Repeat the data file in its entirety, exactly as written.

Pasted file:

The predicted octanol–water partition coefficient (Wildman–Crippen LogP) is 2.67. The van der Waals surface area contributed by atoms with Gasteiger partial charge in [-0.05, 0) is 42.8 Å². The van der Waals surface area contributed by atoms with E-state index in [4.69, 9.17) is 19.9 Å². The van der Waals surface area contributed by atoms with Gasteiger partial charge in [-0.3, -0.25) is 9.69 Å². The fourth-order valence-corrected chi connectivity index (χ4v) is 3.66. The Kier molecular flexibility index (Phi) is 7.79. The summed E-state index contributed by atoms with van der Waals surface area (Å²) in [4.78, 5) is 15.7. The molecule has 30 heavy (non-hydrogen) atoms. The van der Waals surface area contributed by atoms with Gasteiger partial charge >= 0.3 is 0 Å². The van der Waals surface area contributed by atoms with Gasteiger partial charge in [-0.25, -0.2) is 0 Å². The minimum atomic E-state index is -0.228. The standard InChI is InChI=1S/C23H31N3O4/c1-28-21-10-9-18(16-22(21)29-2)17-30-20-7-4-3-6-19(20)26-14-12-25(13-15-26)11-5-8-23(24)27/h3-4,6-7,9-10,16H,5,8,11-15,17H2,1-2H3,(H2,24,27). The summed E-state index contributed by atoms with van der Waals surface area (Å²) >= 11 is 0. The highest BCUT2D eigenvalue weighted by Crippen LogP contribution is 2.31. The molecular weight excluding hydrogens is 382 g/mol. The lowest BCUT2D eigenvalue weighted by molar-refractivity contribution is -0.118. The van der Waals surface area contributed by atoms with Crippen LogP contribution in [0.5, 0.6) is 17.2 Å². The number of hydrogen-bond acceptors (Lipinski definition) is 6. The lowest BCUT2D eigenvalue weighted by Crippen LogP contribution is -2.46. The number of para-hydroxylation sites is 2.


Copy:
The predicted octanol–water partition coefficient (Wildman–Crippen LogP) is 2.67. The van der Waals surface area contributed by atoms with Gasteiger partial charge in [-0.05, 0) is 42.8 Å². The van der Waals surface area contributed by atoms with E-state index in [4.69, 9.17) is 19.9 Å². The van der Waals surface area contributed by atoms with Gasteiger partial charge in [-0.3, -0.25) is 9.69 Å². The fourth-order valence-corrected chi connectivity index (χ4v) is 3.66. The Kier molecular flexibility index (Phi) is 7.79. The summed E-state index contributed by atoms with van der Waals surface area (Å²) in [4.78, 5) is 15.7. The molecule has 30 heavy (non-hydrogen) atoms. The van der Waals surface area contributed by atoms with Gasteiger partial charge >= 0.3 is 0 Å². The van der Waals surface area contributed by atoms with Gasteiger partial charge in [-0.25, -0.2) is 0 Å². The minimum atomic E-state index is -0.228. The standard InChI is InChI=1S/C23H31N3O4/c1-28-21-10-9-18(16-22(21)29-2)17-30-20-7-4-3-6-19(20)26-14-12-25(13-15-26)11-5-8-23(24)27/h3-4,6-7,9-10,16H,5,8,11-15,17H2,1-2H3,(H2,24,27). The summed E-state index contributed by atoms with van der Waals surface area (Å²) >= 11 is 0. The highest BCUT2D eigenvalue weighted by Crippen LogP contribution is 2.31. The molecular weight excluding hydrogens is 382 g/mol. The lowest BCUT2D eigenvalue weighted by molar-refractivity contribution is -0.118. The van der Waals surface area contributed by atoms with Crippen LogP contribution in [0.5, 0.6) is 17.2 Å². The number of hydrogen-bond acceptors (Lipinski definition) is 6. The lowest BCUT2D eigenvalue weighted by Crippen LogP contribution is -2.46. The number of para-hydroxylation sites is 2.